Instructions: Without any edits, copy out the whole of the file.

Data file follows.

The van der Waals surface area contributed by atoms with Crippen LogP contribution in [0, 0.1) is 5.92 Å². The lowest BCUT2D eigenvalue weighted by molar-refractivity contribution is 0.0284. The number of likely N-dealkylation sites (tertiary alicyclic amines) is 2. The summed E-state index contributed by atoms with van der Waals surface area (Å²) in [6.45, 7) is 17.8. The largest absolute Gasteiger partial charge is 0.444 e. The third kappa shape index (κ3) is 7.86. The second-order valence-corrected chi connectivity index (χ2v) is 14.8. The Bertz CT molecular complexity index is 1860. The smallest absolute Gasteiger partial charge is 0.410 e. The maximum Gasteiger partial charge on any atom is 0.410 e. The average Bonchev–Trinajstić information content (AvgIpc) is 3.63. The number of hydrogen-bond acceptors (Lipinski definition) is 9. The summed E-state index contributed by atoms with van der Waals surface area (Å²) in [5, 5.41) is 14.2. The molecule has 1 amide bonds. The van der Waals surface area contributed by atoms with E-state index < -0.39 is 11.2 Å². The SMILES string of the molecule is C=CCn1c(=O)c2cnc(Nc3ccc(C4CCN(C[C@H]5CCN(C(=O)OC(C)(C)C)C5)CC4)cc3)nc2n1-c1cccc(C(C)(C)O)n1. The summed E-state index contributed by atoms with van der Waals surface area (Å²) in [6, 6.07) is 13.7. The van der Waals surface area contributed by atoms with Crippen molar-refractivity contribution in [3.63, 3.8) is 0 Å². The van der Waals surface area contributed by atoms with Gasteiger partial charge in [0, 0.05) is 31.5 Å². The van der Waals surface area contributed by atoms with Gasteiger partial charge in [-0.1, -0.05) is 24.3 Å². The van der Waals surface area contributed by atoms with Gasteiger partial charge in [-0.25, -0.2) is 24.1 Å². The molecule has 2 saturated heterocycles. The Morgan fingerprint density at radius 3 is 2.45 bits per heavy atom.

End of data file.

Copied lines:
The van der Waals surface area contributed by atoms with Crippen LogP contribution in [0, 0.1) is 5.92 Å². The lowest BCUT2D eigenvalue weighted by molar-refractivity contribution is 0.0284. The number of likely N-dealkylation sites (tertiary alicyclic amines) is 2. The summed E-state index contributed by atoms with van der Waals surface area (Å²) in [6.45, 7) is 17.8. The largest absolute Gasteiger partial charge is 0.444 e. The third kappa shape index (κ3) is 7.86. The second-order valence-corrected chi connectivity index (χ2v) is 14.8. The Bertz CT molecular complexity index is 1860. The smallest absolute Gasteiger partial charge is 0.410 e. The maximum Gasteiger partial charge on any atom is 0.410 e. The average Bonchev–Trinajstić information content (AvgIpc) is 3.63. The number of hydrogen-bond acceptors (Lipinski definition) is 9. The summed E-state index contributed by atoms with van der Waals surface area (Å²) in [5, 5.41) is 14.2. The molecule has 1 amide bonds. The van der Waals surface area contributed by atoms with E-state index < -0.39 is 11.2 Å². The SMILES string of the molecule is C=CCn1c(=O)c2cnc(Nc3ccc(C4CCN(C[C@H]5CCN(C(=O)OC(C)(C)C)C5)CC4)cc3)nc2n1-c1cccc(C(C)(C)O)n1. The summed E-state index contributed by atoms with van der Waals surface area (Å²) in [6, 6.07) is 13.7. The van der Waals surface area contributed by atoms with Crippen molar-refractivity contribution in [3.63, 3.8) is 0 Å². The van der Waals surface area contributed by atoms with Gasteiger partial charge in [0, 0.05) is 31.5 Å². The van der Waals surface area contributed by atoms with Gasteiger partial charge in [-0.1, -0.05) is 24.3 Å². The van der Waals surface area contributed by atoms with Gasteiger partial charge in [-0.25, -0.2) is 24.1 Å². The molecule has 2 saturated heterocycles. The Morgan fingerprint density at radius 3 is 2.45 bits per heavy atom.